Emma Van Leest 4

Describe a piece of artwork that you find superficial or boring.

Mine or someone else’s? Lots of art is superficial, decorative even and not boring. I find a lot of conceptual art boring. I guess I’m a bit of a traditionalist in that I want to be visually engaged, I want to entranced by art, I want there to be skill involved, that I can see. I love it when I can see that the hand is involved – it’s not compulsory but I do prefer it, I think.

When did you first call yourself and artist and why?

I can’t remember – I would try it on for size but I never really believed it for myself. At one point I got a tattoo, which in a way was an act of marking a point in time after which I couldn’t turn back, that now (as this was more than 10 years ago, before everyone started getting tattoos) I was definitely different and had chosen a different path. One moment that had a big impact too was when I did my first commercial solo show, and someone else, a big collector, said it to me that I was now a real artist – then I felt some affirmation! I was a bit insecure back then. I’m much more comfortable with it now. Recently someone joked to me about being paid so I ‘don’t feel like a hobbyist’ and I responded very firmly that I was definitely not a hobbyist!

Emma Van Leest

Describe a piece of artwork and/or an artist that you find consistently inspiring.

I love Vermeer’s work. The way the light hits everyday objects, making them magical, it makes you remember that everyday things are beautiful and transcendent too. In fact, I love the whole story of Vermeer – a normal man with normal, everyday concerns such as paying the bills and running a business, but he quietly produced these incredible works about everyday events and concerns.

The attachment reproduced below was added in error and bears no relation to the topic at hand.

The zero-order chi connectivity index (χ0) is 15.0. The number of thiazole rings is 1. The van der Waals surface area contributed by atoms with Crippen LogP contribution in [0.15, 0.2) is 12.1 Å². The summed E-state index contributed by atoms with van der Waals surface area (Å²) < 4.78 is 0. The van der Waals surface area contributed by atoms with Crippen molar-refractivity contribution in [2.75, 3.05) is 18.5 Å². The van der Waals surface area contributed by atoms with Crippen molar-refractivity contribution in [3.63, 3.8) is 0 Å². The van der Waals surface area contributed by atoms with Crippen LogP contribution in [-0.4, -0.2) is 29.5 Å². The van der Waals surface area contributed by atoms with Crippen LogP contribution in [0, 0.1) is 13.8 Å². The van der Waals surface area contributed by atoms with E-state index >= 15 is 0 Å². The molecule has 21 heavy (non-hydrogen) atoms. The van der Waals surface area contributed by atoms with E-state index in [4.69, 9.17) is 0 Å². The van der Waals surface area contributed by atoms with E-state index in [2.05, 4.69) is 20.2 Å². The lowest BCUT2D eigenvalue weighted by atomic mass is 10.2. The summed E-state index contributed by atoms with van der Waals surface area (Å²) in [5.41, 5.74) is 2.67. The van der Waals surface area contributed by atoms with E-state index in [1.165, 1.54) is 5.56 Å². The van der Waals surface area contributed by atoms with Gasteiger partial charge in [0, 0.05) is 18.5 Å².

Emma Van Leest 2

What is your unique purpose for creating work?

I don’t even know anymore, it’s my profession. It’s what I do, I just don’t even think about it. The process started a decade ago and I’m just rolling with it.

Emma Van Leest 3

Todd Boss

If you’ve never seen animated poetry, I am delighted to be the first to introduce you. There is something so perfectly gelled in the combination of short film and poetry; I’ve never seen one that I don’t like. But I have a particular fondness for the poems of Todd Boss, and so here is one of his lovely pieces put into pictures by Emma Burghardt and lulled to music by Debra Barsha.